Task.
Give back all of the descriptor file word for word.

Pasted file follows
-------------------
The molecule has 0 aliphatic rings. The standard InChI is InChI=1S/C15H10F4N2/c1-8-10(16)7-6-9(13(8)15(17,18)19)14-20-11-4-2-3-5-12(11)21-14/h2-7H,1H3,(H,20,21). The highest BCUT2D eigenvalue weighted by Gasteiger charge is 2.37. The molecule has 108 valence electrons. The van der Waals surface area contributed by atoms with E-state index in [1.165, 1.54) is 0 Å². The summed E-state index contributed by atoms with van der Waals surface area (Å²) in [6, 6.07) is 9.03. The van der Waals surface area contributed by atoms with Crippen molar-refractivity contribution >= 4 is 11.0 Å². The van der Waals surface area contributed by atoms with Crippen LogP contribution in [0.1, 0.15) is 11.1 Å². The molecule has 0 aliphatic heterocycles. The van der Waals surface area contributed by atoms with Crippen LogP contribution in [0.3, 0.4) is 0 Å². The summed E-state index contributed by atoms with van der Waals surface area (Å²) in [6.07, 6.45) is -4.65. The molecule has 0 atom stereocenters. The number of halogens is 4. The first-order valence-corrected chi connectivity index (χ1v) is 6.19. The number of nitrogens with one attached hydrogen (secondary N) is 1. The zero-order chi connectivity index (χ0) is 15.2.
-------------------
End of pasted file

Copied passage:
The molecule has 0 aliphatic rings. The standard InChI is InChI=1S/C15H10F4N2/c1-8-10(16)7-6-9(13(8)15(17,18)19)14-20-11-4-2-3-5-12(11)21-14/h2-7H,1H3,(H,20,21). The highest BCUT2D eigenvalue weighted by Gasteiger charge is 2.37. The molecule has 108 valence electrons. The van der Waals surface area contributed by atoms with E-state index in [1.165, 1.54) is 0 Å². The summed E-state index contributed by atoms with van der Waals surface area (Å²) in [6, 6.07) is 9.03. The van der Waals surface area contributed by atoms with Crippen molar-refractivity contribution >= 4 is 11.0 Å². The van der Waals surface area contributed by atoms with Crippen LogP contribution in [0.1, 0.15) is 11.1 Å². The molecule has 0 aliphatic heterocycles. The van der Waals surface area contributed by atoms with Crippen LogP contribution in [0.3, 0.4) is 0 Å². The summed E-state index contributed by atoms with van der Waals surface area (Å²) in [6.07, 6.45) is -4.65. The molecule has 0 atom stereocenters. The number of halogens is 4. The first-order valence-corrected chi connectivity index (χ1v) is 6.19. The number of nitrogens with one attached hydrogen (secondary N) is 1. The zero-order chi connectivity index (χ0) is 15.2.